What A Wonderful World (of Disney): The Sound of Magic

by Mike Geoghan, PassPorter Guest Contributor
Last modified 5/29/2008

Photo illustrating Walt Disney World - Making Magic

It is with great reverence that I borrow the lyrics from Louis Armstrong's beautiful song of optimism and hope. The song, "What a Wonderful World", written by Bob Thiele (a.k.a. George Douglas) and George Weiss, was masterfully recorded by Mr. Armstrong back in 1967. Just over 40 years later, I've realized how perfectly the song and its lyrics fit in with a place in Florida based on optimism and hope. Now on to the lyrics...


[Tip: If you'd like to listen to this song as you read this article, go to http://www.seeqpod.com and search on "What a Wonderful World Louis Armstrong"]

"I see trees of green"

Visualize if you will, the entrance to Disney's Animal Kingdom. From the time you walk through the turnstiles until the first moment you set your eyes upon the magnificent Tree of Life, all you see (with the exception of a few birds and some smaller animals) are "trees of green." If this man-made jungle of vegetation doesn't set the tone for a great day at this park, well you might want to "hop" on out of there and check out Epcot or the Magic Kingdom. This theme park's stock is climbing. Just look at what they've done in the last 2-3 years with the additions of the wonderful "Finding Nemo - The Musical," the new Yak & Yeti restaurant, and the amazingly-detailed thrill ride, Expedition Everest.

"Red roses too...I see 'em bloom...for me and you"

OK, as I write this, Lou Mongello of WDW Radio pod-casting fame has reminded me of the beautifully manicured gardens and landscapes throughout Walt Disney World (See Show #62 at WDWRadio.com -- nice job, Lou!). For me, one of my earliest memories of visiting the Magic Kingdom as a toddler in the 1970s, is seeing Mickey Mouse done in "flower form" at the entrance just in front of the Railroad Station. That has stuck with me in both memory (and Kodak pictures) for over 30 years. A more recent memory was a trip to Epcot's Flower and Garden Festival in 2006. From the character topiaries to the themed-displays, there are so many, "How do they do that," visuals. Pictures and videos do not do this annual event justice. The best word I can attribute to it? Breathtaking! And Disney does it "for me and you."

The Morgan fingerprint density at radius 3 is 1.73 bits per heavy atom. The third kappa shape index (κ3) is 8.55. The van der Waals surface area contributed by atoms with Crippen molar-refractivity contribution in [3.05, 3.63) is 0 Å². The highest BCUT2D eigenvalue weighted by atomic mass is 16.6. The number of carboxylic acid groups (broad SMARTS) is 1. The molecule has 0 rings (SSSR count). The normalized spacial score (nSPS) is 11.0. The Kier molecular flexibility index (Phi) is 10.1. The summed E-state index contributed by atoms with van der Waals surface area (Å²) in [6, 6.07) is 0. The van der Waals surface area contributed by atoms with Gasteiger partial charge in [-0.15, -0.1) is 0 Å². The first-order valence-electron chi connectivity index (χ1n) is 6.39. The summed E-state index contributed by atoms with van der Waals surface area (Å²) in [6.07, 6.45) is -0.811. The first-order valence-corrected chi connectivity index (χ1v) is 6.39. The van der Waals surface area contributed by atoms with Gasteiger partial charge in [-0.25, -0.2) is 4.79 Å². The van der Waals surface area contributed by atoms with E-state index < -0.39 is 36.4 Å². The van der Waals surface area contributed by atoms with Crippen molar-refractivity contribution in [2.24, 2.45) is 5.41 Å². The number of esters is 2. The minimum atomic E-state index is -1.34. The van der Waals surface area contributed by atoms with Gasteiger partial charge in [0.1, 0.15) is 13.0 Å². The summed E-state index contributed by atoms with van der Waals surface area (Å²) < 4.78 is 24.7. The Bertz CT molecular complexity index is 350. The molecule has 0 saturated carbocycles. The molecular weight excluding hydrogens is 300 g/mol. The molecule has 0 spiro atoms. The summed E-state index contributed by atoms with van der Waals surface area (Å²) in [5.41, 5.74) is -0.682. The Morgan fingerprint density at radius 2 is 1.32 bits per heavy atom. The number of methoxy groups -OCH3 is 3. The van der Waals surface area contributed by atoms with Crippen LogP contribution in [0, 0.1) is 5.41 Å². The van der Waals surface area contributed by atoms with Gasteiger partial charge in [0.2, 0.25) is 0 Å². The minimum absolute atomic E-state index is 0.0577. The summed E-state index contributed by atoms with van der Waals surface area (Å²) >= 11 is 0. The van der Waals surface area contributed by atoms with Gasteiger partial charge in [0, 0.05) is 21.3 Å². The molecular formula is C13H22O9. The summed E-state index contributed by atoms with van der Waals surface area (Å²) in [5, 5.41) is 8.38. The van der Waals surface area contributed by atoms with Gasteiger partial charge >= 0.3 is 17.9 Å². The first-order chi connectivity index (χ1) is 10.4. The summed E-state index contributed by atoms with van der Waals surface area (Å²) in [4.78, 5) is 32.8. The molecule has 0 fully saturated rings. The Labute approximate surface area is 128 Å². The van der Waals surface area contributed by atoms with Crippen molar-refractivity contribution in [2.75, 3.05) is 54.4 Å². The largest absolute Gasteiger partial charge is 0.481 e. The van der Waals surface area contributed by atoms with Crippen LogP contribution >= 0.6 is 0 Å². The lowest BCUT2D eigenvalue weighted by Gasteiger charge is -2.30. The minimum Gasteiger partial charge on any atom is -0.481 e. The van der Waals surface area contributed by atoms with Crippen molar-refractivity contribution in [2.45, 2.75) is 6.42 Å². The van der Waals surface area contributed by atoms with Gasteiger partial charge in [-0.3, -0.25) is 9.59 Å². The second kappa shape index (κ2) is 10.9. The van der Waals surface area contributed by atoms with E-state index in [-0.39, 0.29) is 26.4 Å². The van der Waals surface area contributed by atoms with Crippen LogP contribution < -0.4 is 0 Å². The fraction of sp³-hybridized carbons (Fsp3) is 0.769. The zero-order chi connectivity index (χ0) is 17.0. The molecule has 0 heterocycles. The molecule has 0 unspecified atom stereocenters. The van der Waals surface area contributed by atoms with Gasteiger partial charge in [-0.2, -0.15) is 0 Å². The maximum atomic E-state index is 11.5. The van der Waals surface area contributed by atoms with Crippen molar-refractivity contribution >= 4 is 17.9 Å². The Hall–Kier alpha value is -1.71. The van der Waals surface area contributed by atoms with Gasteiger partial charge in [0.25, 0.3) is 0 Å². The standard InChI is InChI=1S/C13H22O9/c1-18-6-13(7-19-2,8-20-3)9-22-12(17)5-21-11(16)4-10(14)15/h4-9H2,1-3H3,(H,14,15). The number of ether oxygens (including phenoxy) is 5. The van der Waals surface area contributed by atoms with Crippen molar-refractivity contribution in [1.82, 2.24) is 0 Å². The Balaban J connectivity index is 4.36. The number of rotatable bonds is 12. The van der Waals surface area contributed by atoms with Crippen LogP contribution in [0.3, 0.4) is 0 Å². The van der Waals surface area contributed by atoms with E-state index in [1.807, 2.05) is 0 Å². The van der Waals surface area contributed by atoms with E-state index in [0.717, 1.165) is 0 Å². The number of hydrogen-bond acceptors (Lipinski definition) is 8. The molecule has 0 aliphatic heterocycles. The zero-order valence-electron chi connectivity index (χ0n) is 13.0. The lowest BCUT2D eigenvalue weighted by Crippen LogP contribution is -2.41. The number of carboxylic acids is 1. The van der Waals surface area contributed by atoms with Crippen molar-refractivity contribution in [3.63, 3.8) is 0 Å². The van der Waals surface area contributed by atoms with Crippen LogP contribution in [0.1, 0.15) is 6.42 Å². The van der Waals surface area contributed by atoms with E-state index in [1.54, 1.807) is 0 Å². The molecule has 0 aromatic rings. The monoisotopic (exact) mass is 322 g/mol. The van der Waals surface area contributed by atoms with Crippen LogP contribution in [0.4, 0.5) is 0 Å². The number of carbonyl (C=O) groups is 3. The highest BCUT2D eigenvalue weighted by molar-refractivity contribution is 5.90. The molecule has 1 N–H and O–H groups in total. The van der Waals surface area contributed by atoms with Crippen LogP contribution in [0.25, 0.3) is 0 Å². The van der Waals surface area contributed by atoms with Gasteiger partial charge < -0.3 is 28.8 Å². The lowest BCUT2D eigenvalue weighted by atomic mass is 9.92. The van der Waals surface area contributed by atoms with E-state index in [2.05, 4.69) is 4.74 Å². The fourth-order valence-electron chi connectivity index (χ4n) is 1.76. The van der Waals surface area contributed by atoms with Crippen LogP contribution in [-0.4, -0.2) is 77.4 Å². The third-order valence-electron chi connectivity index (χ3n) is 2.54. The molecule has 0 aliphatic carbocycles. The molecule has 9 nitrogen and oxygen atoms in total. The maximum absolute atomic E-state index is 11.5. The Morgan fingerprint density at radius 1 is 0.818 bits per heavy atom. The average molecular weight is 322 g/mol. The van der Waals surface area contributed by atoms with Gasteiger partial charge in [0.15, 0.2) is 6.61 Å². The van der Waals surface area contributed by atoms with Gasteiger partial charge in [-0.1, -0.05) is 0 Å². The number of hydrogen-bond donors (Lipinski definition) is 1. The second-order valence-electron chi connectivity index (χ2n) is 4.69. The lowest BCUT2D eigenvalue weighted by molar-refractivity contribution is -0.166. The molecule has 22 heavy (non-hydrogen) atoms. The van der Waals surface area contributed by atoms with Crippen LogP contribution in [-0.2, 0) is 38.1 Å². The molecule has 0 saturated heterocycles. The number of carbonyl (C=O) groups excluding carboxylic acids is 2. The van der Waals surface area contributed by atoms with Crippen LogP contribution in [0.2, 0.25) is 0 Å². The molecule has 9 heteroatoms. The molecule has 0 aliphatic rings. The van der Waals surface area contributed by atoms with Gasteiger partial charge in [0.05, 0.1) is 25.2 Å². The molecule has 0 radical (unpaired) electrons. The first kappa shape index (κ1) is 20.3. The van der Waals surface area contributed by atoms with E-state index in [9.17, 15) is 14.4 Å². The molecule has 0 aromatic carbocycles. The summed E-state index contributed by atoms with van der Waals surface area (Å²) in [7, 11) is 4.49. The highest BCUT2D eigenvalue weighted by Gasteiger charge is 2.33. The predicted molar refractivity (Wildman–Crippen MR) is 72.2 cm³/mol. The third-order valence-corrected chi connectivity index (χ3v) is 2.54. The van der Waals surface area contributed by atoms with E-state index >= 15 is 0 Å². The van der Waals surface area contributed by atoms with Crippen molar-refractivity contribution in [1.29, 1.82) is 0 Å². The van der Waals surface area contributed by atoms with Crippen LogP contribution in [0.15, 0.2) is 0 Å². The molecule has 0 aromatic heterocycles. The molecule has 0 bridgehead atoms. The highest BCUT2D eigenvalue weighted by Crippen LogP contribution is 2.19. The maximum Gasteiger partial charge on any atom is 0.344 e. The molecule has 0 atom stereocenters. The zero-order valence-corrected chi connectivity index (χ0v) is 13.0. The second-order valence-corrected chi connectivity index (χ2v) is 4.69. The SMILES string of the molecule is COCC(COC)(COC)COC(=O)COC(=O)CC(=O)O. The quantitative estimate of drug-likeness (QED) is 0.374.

"And I think to myself...what a wonderful world."

This family-friendly destination located in central Florida has the ability to transform humanity. It doesn't do it by ending war, poverty, or hunger on a global level. Walt Disney World does it as we should all do it ... ONE PERSON AT A TIME! Just ask a cast member. You could be reading this article thousands of miles away from Walt Disney World, but if you've ever visited you have no doubt encountered the superior guest service that this Disney destination provides. Now imagine if you treated a family member, a neighbor, or dare I say, a stranger in your town the same way. It may sound a little "Pollyanna-ish," but isn't it possible to translate that goodwill and pay it forward? Let's all try and see if we can't change our "wonderful world" together.

"I see skies of blue ... clouds of white"

Has anyone seen the latest Disney promotional material attached to the "Year of a Million Dreams" campaign? It's shows most photographed building in the world, Cinderella Castle, surrounded by you guessed it ... "skies of blue and clouds of white." Is this a coincidence? I think not! What does Disney do when they make these huge structures like the castle or Spaceship Earth or the Tree of Life? They make us look up. They make us wonder. Most importantly, they make us dream.

"Bright blessed days ... dark sacred nights"

You want "bright?" Check out the Osborne Family Spectacle of Lights at Disney's Hollywood Studios around Christmas time...VERY COOL! You want "dark sacred nights?" Check out Epcot's Candlelight Processional at the same time of year. If that doesn't absolutely touch you as a powerful experience, regardless of your faith, well then you should probably join the Tin Man on his quest to see the Wizard.